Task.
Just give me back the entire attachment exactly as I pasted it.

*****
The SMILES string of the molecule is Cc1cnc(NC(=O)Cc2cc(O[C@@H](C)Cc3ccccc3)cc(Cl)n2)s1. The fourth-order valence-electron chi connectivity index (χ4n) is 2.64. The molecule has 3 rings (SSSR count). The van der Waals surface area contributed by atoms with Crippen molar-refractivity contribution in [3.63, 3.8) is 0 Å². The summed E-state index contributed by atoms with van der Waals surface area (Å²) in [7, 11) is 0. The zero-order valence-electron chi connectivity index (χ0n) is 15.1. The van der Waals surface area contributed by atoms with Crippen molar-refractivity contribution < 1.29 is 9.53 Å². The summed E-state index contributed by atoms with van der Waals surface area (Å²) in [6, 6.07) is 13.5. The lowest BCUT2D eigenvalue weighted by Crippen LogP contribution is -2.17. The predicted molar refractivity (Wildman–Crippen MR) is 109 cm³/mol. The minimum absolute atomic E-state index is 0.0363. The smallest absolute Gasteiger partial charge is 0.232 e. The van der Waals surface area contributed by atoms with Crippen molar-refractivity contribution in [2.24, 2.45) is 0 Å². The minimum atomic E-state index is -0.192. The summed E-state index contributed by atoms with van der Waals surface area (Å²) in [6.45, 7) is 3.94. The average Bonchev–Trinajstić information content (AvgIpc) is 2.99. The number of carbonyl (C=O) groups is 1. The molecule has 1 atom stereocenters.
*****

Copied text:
The SMILES string of the molecule is Cc1cnc(NC(=O)Cc2cc(O[C@@H](C)Cc3ccccc3)cc(Cl)n2)s1. The fourth-order valence-electron chi connectivity index (χ4n) is 2.64. The molecule has 3 rings (SSSR count). The van der Waals surface area contributed by atoms with Crippen molar-refractivity contribution in [3.63, 3.8) is 0 Å². The summed E-state index contributed by atoms with van der Waals surface area (Å²) in [7, 11) is 0. The zero-order valence-electron chi connectivity index (χ0n) is 15.1. The van der Waals surface area contributed by atoms with Crippen molar-refractivity contribution < 1.29 is 9.53 Å². The summed E-state index contributed by atoms with van der Waals surface area (Å²) in [6, 6.07) is 13.5. The lowest BCUT2D eigenvalue weighted by Crippen LogP contribution is -2.17. The predicted molar refractivity (Wildman–Crippen MR) is 109 cm³/mol. The minimum absolute atomic E-state index is 0.0363. The smallest absolute Gasteiger partial charge is 0.232 e. The van der Waals surface area contributed by atoms with Crippen molar-refractivity contribution in [2.24, 2.45) is 0 Å². The minimum atomic E-state index is -0.192. The summed E-state index contributed by atoms with van der Waals surface area (Å²) in [6.45, 7) is 3.94. The average Bonchev–Trinajstić information content (AvgIpc) is 2.99. The number of carbonyl (C=O) groups is 1. The molecule has 1 atom stereocenters.